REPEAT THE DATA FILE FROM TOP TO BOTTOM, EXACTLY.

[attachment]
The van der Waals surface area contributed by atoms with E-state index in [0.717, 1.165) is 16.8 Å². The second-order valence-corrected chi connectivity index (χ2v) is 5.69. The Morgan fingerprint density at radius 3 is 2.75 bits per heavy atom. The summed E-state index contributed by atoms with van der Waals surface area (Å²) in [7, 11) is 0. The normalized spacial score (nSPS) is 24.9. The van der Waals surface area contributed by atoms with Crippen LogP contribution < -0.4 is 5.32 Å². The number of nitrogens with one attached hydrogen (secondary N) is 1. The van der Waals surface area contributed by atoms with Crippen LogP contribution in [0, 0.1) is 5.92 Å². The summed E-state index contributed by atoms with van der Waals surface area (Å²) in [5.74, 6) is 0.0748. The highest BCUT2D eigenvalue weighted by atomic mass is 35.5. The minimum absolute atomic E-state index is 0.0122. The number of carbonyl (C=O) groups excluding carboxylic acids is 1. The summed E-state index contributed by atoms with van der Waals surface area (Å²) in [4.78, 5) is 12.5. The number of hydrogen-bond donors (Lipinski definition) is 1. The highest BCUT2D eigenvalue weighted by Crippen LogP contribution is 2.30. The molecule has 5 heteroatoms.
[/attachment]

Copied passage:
The van der Waals surface area contributed by atoms with E-state index in [0.717, 1.165) is 16.8 Å². The second-order valence-corrected chi connectivity index (χ2v) is 5.69. The Morgan fingerprint density at radius 3 is 2.75 bits per heavy atom. The summed E-state index contributed by atoms with van der Waals surface area (Å²) in [7, 11) is 0. The normalized spacial score (nSPS) is 24.9. The van der Waals surface area contributed by atoms with Crippen LogP contribution < -0.4 is 5.32 Å². The number of nitrogens with one attached hydrogen (secondary N) is 1. The van der Waals surface area contributed by atoms with Crippen LogP contribution in [0, 0.1) is 5.92 Å². The summed E-state index contributed by atoms with van der Waals surface area (Å²) in [5.74, 6) is 0.0748. The highest BCUT2D eigenvalue weighted by atomic mass is 35.5. The minimum absolute atomic E-state index is 0.0122. The number of carbonyl (C=O) groups excluding carboxylic acids is 1. The summed E-state index contributed by atoms with van der Waals surface area (Å²) in [4.78, 5) is 12.5. The number of hydrogen-bond donors (Lipinski definition) is 1. The highest BCUT2D eigenvalue weighted by Crippen LogP contribution is 2.30. The molecule has 5 heteroatoms.